I saw some time ago in the Forest Republican that you people in Laona were planning a big 4th celebration and making it something of a 50 year get together meeting. I was very much in hopes to be able to attend same but fear I am not going to get to Crandon as soon as we had planned but if I do get there before the 4th I will likely be in Laona for the celebration.
Of course you are wondering who I may be and why I would so like to be there that day – I was Laona’s first school teacher, I taught in a small log building in what I think is now called Lower Laona. There were just thirteen buildings in the town including depot, saloons, hotel, section boss’ house and one or two other buildings. We did not have a black board in the school (but did have three charts); everyone who owned a school book donated it to the use of the children. A Mr. Edwards was depot agent. Mr. and Mrs. McDonald ran the hotel with saloon in connection. Mr. Johnson was section when I arrived in Laona. We left Crandon in a one horse sleigh about 10 a.m. and arrived in Laona about 4 p.m. over a road which was little better than a trail and there was a new 6 inch fall of snow which also retarded fast going.
I saw also in the Forest Republican recently a local concerning Father John Hughes. I wonder if he could be the John Hughes who was my oldest and tallest pupil. He had several brothers and sisters in the school; I remember little Clarence well as he was always scraping – especially with Ray Johnson, until he gave Ray a bloody nose and I made him help Ray wash up. Then there was Helen McDonald and Guy and Maude Delamater.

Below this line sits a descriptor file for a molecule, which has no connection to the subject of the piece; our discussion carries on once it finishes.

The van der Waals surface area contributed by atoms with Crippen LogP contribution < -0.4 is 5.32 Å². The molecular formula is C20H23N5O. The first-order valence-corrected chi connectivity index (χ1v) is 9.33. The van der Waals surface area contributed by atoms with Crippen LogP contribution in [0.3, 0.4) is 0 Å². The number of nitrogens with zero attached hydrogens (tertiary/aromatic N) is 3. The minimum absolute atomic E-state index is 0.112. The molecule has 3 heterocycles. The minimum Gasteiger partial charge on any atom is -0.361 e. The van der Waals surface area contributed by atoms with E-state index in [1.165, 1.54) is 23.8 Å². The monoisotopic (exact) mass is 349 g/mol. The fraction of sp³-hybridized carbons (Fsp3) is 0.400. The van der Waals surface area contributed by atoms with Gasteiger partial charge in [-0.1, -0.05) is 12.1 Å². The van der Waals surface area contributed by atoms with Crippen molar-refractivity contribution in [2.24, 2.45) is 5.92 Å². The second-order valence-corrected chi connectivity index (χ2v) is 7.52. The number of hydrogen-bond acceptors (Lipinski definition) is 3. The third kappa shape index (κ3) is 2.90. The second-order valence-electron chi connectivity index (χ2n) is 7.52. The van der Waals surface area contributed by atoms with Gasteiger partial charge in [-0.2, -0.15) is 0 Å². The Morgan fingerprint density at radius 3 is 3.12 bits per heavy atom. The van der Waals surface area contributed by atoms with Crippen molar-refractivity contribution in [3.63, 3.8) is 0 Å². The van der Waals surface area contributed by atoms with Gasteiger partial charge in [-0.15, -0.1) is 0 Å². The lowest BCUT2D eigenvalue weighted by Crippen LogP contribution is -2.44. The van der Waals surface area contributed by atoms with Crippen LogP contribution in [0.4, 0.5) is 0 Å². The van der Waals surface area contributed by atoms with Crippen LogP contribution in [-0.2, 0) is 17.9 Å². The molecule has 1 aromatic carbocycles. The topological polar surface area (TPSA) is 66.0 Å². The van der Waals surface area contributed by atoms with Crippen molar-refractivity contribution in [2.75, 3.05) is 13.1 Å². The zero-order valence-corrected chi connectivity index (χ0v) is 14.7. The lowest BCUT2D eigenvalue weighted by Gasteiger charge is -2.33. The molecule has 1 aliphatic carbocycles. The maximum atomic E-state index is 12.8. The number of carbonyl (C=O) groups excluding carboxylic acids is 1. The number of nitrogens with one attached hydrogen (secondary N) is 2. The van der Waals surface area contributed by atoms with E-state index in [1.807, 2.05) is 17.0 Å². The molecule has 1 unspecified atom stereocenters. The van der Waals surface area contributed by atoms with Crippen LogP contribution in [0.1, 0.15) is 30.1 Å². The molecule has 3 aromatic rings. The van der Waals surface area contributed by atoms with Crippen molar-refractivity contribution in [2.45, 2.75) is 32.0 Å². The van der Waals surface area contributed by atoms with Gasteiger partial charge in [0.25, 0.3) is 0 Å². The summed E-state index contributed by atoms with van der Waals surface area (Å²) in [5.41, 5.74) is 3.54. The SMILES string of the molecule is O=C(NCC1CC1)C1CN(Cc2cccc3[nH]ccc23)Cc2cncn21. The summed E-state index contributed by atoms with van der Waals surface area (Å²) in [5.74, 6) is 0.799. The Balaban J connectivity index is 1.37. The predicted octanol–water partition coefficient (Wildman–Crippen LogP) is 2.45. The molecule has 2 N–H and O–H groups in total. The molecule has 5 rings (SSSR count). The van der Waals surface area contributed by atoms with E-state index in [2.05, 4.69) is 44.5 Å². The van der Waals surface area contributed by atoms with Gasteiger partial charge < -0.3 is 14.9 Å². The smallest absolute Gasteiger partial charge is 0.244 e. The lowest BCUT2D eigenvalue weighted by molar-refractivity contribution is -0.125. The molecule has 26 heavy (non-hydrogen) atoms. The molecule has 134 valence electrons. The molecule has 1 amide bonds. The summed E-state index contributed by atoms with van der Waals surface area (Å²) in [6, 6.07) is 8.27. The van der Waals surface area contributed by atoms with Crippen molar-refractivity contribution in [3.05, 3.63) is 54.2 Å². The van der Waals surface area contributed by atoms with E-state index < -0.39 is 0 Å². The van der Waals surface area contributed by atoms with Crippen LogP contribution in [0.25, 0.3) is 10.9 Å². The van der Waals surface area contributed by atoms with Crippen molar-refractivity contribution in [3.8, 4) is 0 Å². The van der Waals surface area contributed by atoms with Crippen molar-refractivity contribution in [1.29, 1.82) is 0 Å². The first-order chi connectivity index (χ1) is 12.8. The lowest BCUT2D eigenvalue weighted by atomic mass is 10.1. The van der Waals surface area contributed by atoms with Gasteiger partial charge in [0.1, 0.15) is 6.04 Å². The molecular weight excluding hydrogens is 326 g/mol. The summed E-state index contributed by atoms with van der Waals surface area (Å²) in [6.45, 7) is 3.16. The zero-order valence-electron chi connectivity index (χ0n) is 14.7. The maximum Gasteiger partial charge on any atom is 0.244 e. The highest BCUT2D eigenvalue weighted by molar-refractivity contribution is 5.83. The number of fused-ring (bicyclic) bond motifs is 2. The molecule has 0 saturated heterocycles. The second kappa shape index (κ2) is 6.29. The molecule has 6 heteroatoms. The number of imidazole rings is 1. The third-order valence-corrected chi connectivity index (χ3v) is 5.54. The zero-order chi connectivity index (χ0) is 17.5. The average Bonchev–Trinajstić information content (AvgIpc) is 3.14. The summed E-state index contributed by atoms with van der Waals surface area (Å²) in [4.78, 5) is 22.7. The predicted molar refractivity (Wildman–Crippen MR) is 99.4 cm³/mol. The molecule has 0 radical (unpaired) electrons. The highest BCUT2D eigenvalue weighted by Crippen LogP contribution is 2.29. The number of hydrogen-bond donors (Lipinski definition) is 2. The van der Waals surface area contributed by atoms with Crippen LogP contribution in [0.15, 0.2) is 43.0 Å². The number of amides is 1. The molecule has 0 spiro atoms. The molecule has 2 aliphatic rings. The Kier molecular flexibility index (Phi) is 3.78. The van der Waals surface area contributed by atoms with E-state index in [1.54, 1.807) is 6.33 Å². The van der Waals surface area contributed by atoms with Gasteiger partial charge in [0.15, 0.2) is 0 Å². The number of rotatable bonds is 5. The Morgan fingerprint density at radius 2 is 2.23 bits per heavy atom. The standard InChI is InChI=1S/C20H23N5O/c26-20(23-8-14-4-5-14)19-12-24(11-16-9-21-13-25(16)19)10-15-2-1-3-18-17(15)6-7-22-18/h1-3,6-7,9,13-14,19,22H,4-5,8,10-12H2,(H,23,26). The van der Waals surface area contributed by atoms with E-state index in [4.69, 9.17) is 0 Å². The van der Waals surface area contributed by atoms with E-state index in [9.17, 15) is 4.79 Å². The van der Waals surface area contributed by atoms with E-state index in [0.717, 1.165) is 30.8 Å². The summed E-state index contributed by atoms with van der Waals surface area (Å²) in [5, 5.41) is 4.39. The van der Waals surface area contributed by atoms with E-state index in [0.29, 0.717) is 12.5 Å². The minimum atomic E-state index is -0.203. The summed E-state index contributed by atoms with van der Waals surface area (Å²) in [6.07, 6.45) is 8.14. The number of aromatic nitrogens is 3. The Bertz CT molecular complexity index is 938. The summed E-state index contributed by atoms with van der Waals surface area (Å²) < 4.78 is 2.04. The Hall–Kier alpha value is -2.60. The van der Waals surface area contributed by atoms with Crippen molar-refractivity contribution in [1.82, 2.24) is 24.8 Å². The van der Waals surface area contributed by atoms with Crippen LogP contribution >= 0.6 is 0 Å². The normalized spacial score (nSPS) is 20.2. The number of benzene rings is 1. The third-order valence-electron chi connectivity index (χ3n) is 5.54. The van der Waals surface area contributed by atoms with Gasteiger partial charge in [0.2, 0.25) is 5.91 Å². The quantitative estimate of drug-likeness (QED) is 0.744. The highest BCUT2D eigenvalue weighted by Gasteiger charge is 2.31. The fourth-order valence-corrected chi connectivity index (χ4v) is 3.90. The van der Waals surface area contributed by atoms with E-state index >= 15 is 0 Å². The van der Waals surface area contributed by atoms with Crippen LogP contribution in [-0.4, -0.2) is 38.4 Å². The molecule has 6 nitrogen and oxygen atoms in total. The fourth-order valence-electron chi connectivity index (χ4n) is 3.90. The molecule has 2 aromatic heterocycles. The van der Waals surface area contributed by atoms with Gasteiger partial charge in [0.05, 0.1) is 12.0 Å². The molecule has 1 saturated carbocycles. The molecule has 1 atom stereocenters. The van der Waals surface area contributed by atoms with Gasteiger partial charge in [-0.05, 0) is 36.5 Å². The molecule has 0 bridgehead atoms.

I will never forget how kind all the folks in Laona were to me. After a big snow someone would have a path opened up to the school house and if we had a bad cold snap my fire was built and room warmed up.
While I was there a Sunday School was organized. I was appointed Superintendent. Some Sundays no one came and sometimes a number of “lumberjacks” came and if any of them are in Laona on the 4th I would like to thank them for the help they gave me, especially in the singing. Of course we had no organ and I must say I could never carry a tune. They were always very nice.
The spring I was there ground was broken for the Connor Store, the mill had not been built then. Si Howes, a Crandon neighbor was lineman between Crandon and Laona. As there were no taxis, busses or street cars, it took three days at that time to make the trip to Crandon by train. I asked him to let me go back home on foot with him (it was a 16 mile walk) he was rather doubtful if I could make it but he finally consented and I made the trip ok. I boarded with Mr. and Mrs. Delemater, who had the post office. Among the other citizens I remember were Mr. and Mrs. W. Traynor (he was away getting married the day I arrived in Laona), Mr. McGuire, Miss Dora Smith, Morgan McHugh, a brother, old Mr. McHugh and Grandma McHugh and the Hughes family.
I was never called anything by anyone in Laona but “teacher”. I often wonder whether any of the folks I knew are still alive and if so, whether any are still in Laona? I am writing this hoping if any old timers I knew are there I would like to say “hello” to them. Hoping the Laona 4th will be a grand success and thanking the Connor Company for leaving that strip of virgin timber between Crandon and Laona.
Mrs. Guy “Mabel Osborne” Jacks